TAMPA, Fla. — Army Master Sgt. John F. Baker Jr. was not a tall man. He was 5-foot-2 and stood quite a bit shorter than Lyndon B. Johnson in 1968 on the day the President slipped the Medal of Honor around his neck.
For those who knew him, size didn’t matter.
“Very proud,” said his widow, Donnell Baker. “He carried six men out of the jungle. Picked them up and carried them out.”
Baker was a war hero from Vietnam. He is credited with leading a charge against enemy snipers on November 5, 1966, while serving as an assistant machine-gun bearer. He personally saved eight G.I.’s and knocked out multiple bunkers.
He drew strength from his gymnastics training as a child growing up in a house with an acrobat for a father. He chose military service. The Marines rejected him because of his height. He entered the Army in 1966 and joined the 27th Infantry Regiment, 25th Infantry Division.
Through the years, Donnell stood by and praised her husband from the sidelines as military accolades rolled in. The two met in 1981 in Hawaii and married in 1987. They were together for almost 25 years before John died in 2012 of a heart ailment.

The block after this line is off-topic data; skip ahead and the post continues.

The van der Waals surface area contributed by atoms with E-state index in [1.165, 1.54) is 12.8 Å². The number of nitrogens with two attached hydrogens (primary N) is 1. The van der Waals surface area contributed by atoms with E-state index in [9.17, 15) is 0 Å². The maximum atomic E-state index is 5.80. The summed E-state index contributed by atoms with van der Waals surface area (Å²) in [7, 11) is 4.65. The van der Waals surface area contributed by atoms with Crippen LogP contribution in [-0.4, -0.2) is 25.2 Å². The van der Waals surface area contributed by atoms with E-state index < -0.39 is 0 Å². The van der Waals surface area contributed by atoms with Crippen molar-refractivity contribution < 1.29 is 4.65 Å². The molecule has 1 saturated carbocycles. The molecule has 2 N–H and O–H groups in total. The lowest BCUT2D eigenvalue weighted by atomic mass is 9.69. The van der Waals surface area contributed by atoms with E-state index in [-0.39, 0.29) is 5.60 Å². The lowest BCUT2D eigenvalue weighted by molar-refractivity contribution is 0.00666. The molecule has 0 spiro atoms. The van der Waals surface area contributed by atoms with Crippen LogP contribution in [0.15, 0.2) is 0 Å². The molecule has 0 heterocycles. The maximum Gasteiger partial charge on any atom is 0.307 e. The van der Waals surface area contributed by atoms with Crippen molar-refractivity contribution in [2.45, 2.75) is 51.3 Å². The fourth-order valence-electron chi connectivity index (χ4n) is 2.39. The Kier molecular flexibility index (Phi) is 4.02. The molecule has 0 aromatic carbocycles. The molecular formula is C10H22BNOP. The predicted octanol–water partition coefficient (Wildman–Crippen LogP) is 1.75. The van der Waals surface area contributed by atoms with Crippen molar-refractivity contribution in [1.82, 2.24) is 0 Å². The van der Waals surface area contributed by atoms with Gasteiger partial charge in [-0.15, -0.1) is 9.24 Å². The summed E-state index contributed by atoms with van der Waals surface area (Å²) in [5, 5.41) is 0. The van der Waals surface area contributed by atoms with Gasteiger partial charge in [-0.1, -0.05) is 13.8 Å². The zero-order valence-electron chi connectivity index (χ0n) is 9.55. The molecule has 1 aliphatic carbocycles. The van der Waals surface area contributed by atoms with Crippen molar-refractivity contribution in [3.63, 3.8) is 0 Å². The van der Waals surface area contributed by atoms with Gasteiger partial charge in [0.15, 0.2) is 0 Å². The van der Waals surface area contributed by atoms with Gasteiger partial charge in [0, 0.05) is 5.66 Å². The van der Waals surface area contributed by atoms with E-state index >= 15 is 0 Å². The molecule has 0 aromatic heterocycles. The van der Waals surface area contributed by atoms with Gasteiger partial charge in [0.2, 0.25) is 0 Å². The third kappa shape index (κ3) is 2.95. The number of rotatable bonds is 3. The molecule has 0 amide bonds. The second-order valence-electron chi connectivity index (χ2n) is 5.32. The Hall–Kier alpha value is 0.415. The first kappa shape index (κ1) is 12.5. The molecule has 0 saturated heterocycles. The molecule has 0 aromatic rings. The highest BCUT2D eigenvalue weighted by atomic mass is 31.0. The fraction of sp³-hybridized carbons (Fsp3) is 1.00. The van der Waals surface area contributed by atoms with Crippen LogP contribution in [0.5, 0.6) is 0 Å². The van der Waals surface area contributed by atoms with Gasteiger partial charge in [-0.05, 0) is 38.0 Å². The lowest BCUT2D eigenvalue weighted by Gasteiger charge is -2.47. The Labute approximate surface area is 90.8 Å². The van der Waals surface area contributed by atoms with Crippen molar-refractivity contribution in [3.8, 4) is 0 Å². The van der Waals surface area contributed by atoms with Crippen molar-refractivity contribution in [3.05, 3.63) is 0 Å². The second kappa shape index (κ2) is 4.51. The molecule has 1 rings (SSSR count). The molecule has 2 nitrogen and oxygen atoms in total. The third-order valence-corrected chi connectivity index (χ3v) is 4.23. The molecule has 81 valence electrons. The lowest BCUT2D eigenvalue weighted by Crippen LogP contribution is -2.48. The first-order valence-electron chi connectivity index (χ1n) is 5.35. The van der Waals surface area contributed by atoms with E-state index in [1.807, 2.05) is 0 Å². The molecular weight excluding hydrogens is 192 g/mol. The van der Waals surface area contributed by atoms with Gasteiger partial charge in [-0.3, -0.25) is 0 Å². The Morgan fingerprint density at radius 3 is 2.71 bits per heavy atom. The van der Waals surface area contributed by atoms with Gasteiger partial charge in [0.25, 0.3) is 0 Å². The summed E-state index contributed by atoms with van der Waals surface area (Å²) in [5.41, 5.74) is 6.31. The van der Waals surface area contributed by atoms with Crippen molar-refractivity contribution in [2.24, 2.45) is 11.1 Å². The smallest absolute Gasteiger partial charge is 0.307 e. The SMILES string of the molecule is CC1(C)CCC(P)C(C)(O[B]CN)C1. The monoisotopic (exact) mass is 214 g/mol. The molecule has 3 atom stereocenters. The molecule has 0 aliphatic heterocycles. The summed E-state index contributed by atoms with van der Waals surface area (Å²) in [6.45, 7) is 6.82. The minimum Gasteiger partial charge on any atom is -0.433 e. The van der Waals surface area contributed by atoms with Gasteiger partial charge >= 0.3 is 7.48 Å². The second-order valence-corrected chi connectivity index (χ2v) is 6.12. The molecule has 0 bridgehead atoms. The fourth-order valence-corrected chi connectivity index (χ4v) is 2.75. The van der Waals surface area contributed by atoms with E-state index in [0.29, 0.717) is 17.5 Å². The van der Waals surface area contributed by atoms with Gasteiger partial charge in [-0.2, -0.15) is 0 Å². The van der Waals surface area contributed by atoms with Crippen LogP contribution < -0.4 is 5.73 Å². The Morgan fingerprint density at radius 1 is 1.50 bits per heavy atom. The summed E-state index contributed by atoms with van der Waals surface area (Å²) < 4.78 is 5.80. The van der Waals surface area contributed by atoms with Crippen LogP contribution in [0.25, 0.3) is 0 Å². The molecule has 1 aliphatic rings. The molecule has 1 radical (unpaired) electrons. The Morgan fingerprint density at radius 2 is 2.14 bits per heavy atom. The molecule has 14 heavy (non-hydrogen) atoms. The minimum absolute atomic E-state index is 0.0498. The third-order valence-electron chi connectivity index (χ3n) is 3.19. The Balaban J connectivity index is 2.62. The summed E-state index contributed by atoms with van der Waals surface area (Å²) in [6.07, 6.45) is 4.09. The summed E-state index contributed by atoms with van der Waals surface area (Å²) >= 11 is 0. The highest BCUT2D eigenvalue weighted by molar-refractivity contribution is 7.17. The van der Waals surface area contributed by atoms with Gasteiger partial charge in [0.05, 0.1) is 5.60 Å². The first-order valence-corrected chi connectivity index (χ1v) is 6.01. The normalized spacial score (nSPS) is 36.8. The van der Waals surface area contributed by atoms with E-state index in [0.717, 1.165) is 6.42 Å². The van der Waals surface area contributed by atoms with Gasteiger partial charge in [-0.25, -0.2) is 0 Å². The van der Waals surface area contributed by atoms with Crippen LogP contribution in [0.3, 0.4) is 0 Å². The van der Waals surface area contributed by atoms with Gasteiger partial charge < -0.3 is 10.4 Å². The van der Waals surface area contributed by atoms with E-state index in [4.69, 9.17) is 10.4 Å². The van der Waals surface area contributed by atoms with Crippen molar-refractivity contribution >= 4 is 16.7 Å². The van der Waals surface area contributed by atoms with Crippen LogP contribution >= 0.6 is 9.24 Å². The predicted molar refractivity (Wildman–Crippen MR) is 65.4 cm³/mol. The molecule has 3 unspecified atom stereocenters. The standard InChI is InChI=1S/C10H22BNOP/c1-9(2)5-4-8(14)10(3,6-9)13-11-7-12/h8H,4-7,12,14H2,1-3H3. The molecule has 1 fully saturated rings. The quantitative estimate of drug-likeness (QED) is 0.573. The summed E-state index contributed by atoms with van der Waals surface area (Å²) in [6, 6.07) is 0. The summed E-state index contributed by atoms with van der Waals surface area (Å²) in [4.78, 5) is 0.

Often, the wives and loved ones of military service members are not seen.
“We stay in the background. We straighten their tie and whatnot and then send them out. I think I’ve learned about volunteering and giving,” said Donnell.
She has become active in her Columbia, SC home where she is currently building a Fisher House. Loved ones don’t receive as much praise as Medal Of Honor recipients. The legacy of honor certainly carries on with them, as Donnell can attest, even after the soldier is gone.
“I’m still proud of him,” she said.
Donnell is one of the many loved ones to accompany the 46 Medal of Honor recipients gathered in Tampa for a week of activities designed to honor the service members who have earned the U.S. military’s highest honor.
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